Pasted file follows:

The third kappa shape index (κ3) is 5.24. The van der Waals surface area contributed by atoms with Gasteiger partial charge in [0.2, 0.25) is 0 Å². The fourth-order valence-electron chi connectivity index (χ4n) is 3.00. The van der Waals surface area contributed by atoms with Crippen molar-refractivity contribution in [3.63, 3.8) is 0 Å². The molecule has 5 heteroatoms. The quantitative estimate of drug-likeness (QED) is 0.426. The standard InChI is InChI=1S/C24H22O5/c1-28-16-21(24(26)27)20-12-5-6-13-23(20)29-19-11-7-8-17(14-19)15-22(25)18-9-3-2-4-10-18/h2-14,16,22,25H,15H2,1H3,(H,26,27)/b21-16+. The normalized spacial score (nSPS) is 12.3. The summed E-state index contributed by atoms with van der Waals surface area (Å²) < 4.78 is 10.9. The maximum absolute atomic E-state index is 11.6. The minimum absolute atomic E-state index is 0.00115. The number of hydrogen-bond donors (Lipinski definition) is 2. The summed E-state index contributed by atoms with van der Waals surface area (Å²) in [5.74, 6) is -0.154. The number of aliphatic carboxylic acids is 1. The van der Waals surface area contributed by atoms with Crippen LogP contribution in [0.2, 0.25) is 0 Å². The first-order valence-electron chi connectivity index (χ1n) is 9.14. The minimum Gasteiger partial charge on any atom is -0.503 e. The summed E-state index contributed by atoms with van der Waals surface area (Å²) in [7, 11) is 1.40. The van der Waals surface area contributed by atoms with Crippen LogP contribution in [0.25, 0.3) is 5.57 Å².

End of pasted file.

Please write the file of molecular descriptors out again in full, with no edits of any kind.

The third kappa shape index (κ3) is 5.24. The van der Waals surface area contributed by atoms with Gasteiger partial charge in [0.2, 0.25) is 0 Å². The fourth-order valence-electron chi connectivity index (χ4n) is 3.00. The van der Waals surface area contributed by atoms with Crippen molar-refractivity contribution in [3.63, 3.8) is 0 Å². The molecule has 5 heteroatoms. The quantitative estimate of drug-likeness (QED) is 0.426. The standard InChI is InChI=1S/C24H22O5/c1-28-16-21(24(26)27)20-12-5-6-13-23(20)29-19-11-7-8-17(14-19)15-22(25)18-9-3-2-4-10-18/h2-14,16,22,25H,15H2,1H3,(H,26,27)/b21-16+. The normalized spacial score (nSPS) is 12.3. The summed E-state index contributed by atoms with van der Waals surface area (Å²) < 4.78 is 10.9. The maximum absolute atomic E-state index is 11.6. The minimum absolute atomic E-state index is 0.00115. The number of hydrogen-bond donors (Lipinski definition) is 2. The summed E-state index contributed by atoms with van der Waals surface area (Å²) in [5.74, 6) is -0.154. The number of aliphatic carboxylic acids is 1. The van der Waals surface area contributed by atoms with Crippen LogP contribution in [0.2, 0.25) is 0 Å². The first-order valence-electron chi connectivity index (χ1n) is 9.14. The minimum Gasteiger partial charge on any atom is -0.503 e. The summed E-state index contributed by atoms with van der Waals surface area (Å²) in [7, 11) is 1.40. The van der Waals surface area contributed by atoms with Crippen LogP contribution in [0.25, 0.3) is 5.57 Å².